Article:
The concept of a cycling “black box” has always been intriguing to us. The ability to have detailed information regarding what happened before, during, and after an accident can be critical—not only determine cause and responsibility but to also aid in the treatment and care of the persons involved. To that end, we have spent the past two months reviewing the GoPro Hero3 (http://aerogeeks.com/2013/08/16/gopro-hero3-first-ride/) to see how it performed in this role. And while it does almost everything we want, it is somewhat overkill for a blackbox-specific role. To record rides in the interest of safety you don’t need 1080p HD video, WiFi or the ability to dive 100+ feet deep. What you need is a rugged camera that can record in high enough quality to capture license plates and enough battery life to survive even the longest rides, which is exactly what the Rideye was developed for.
With 24 hours of battery life and 2.5 hours of onboard video storage (10 hours for the high capacity version), the Rideye is built to be very good at one specific task—recording your rides. The Rideye automatically overwrites old video with new video on a continuous loop. However, if the onboard accelerometers detect an accident they automatically place the most recent files in a non-over-writable location to ensure the data is there if you need to look at it later.
The Rideye is constructed from CNC aircraft-grade aluminum with laser cut Lexan inlays. It measures in at 1” x 1.5” x 3” and has a current claimed weight of 185g. Our only small gripe with the concept (and one we have with the GoPro as well) is we would have preferred to see a slightly more rounded shape that would more effectively cut through the wind and be less likely to cause damage in an accident. However, we recognize this is a product for training not racing, so the aero penalty is not really an issue.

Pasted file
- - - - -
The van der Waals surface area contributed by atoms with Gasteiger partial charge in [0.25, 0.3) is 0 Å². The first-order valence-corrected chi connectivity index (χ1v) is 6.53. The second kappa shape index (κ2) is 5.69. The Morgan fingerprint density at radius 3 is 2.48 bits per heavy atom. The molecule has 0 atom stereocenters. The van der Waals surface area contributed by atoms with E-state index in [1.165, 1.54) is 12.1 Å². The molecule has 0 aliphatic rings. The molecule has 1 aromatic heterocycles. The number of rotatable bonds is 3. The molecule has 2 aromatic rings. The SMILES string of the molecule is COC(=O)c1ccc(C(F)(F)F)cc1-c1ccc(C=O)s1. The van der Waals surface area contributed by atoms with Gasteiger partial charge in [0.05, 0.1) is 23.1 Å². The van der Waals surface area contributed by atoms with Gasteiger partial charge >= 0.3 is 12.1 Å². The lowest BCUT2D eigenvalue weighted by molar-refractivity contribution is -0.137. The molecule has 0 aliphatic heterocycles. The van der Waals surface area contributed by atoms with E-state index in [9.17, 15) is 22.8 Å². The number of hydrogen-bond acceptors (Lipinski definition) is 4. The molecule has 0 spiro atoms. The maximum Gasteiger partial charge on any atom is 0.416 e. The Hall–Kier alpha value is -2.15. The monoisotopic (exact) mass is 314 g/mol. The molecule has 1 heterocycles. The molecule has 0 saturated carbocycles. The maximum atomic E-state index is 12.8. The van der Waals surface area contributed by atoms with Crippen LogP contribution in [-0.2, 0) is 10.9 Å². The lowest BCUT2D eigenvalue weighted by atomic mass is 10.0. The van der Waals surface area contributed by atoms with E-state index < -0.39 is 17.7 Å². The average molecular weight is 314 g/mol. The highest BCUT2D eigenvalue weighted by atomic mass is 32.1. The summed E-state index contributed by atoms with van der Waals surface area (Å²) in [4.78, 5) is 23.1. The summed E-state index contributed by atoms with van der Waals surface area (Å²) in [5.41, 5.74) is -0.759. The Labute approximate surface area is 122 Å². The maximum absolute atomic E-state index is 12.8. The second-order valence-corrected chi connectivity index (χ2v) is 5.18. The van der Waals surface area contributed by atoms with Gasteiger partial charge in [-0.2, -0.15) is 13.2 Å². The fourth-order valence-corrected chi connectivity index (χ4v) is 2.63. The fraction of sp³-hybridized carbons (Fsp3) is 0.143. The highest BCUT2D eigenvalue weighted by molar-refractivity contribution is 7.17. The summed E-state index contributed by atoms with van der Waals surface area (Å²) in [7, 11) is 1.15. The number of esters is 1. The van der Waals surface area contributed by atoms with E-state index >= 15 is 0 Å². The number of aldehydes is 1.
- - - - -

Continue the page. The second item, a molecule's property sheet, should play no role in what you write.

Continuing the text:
Operation of the Rideye is extremely straight forward. A single button on the top of the camera starts and stops recording. An indicator light on the top of the unit will show the camera’s current status.
While the Rideye is designed for handlebar mounting, other mounting options such as helmet, seatpost, and GoPro mount adapter will be available in the future.
As of the posting of this article, Rideye has 7 more days to go on their kickstarter campaign – http://www.kickstarter.com/projects/rideye/rideye-the-black-box-camera-for-your-bike. They have already surpassed their original $32,000 goal but are looking to see how far the campaign can go. The bonus of the kickstarter campaign is that you can save $30 on a standard Rideye ($119 versus the standard MSRP of $149). The HC version with 32 gb of onboard storage (enough for 10 hours of footage) can be had for $169 (standard MSRP of $199).
We’re big fans of the The Rideye concept. As we have stated many times, one of AG’s goals is to promote the safety and well-being of our readers. The Rideye is a product that is designed to ensure that no matter what happens on your bike, you will always know how it happened. When combined with aRoadID or IceDot Crash Sensor for immediate emergency notification, the Rideye can ensure that your loved ones will always know what happened in the event that you’re unable to share it. That kind of peace of mind is hard to put a price on, but at $119 through their quick starter campaign, Rideye has certainly made that price justifiable.